instead of a block statement and does not like the `=' that would not belong
there, then.

If that does not help, you are definitely using code that you are not showing.

> else {
> document.forms[0].public.disabled = true;
> document.forms[0].public.checked = false;


It might be necessary to try XHTML values if boolean values do not work.

> }
> }
> //-->


Remove that line as well.


HTH

PointedEars
--
var bugRiddenCrashPronePieceOfJunk = (
navigator.userAgent.indexOf('MSIE 5') != -1
&& navigator.userAgent.indexOf('Mac') != -1
) // Plone, register_function.js:16
 
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RobG
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Posts: n/a
 
      12-26-2007
Patrick Nolan wrote:
> On 2007-12-21, RobG <(E-Mail Removed)> wrote:
>
>>Patrick Nolan wrote:
>>
>>>I've been developing a web page at work, testing it with Windows
>>>Firefox and IE. Last night I tried it on my Mac at home, which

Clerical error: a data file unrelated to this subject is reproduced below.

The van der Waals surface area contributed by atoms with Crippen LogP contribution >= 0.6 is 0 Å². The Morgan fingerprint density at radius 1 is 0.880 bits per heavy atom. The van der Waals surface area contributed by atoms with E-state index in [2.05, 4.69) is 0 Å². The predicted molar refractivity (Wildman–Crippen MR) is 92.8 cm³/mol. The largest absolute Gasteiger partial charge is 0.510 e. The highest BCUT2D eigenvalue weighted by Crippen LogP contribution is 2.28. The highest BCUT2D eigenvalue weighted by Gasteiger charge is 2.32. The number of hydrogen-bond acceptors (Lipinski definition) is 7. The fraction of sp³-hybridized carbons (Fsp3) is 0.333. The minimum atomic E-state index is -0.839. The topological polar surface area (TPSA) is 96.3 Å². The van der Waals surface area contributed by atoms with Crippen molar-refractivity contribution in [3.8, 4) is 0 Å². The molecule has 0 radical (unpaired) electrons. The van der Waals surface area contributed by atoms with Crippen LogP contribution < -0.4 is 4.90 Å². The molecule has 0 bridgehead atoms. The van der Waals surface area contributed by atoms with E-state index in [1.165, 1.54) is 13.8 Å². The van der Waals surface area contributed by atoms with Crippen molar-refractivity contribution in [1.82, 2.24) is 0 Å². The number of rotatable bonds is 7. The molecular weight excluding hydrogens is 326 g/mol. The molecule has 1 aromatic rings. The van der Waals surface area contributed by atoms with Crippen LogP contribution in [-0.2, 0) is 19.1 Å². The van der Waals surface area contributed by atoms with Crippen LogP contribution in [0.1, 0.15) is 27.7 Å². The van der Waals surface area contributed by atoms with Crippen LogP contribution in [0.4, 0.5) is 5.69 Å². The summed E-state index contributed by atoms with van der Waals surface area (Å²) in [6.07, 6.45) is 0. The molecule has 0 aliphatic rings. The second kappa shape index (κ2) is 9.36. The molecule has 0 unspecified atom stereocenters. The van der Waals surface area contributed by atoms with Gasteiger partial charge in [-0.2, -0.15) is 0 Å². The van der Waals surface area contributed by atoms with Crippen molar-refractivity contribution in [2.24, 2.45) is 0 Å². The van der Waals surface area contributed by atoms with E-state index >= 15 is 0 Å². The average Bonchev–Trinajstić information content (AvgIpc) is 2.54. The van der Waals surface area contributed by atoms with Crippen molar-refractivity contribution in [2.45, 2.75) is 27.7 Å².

>>>has four different browsers. Firefox and Camino worked just
>>>fine. Mac IE had problems, but I have decided to ignore that
>>>for a while. There were big troubles with Safari 1.3.2.

>>
>>Can you post a minimal example that displays the error? The following
>>works fine on Safari 1.0.3:
>>

>
> I'm sorry it took a few days to get back to this. I applied the divide
> and conquer method to the script and boiled it down to a few lines
> where the syntax error occurs reliably. Here it is:
>
> <html>
> <head>
> <script language="JavaScript" type="text/javascript">
> <!--


Note what Thomas said about the language attribute and comment delimiters.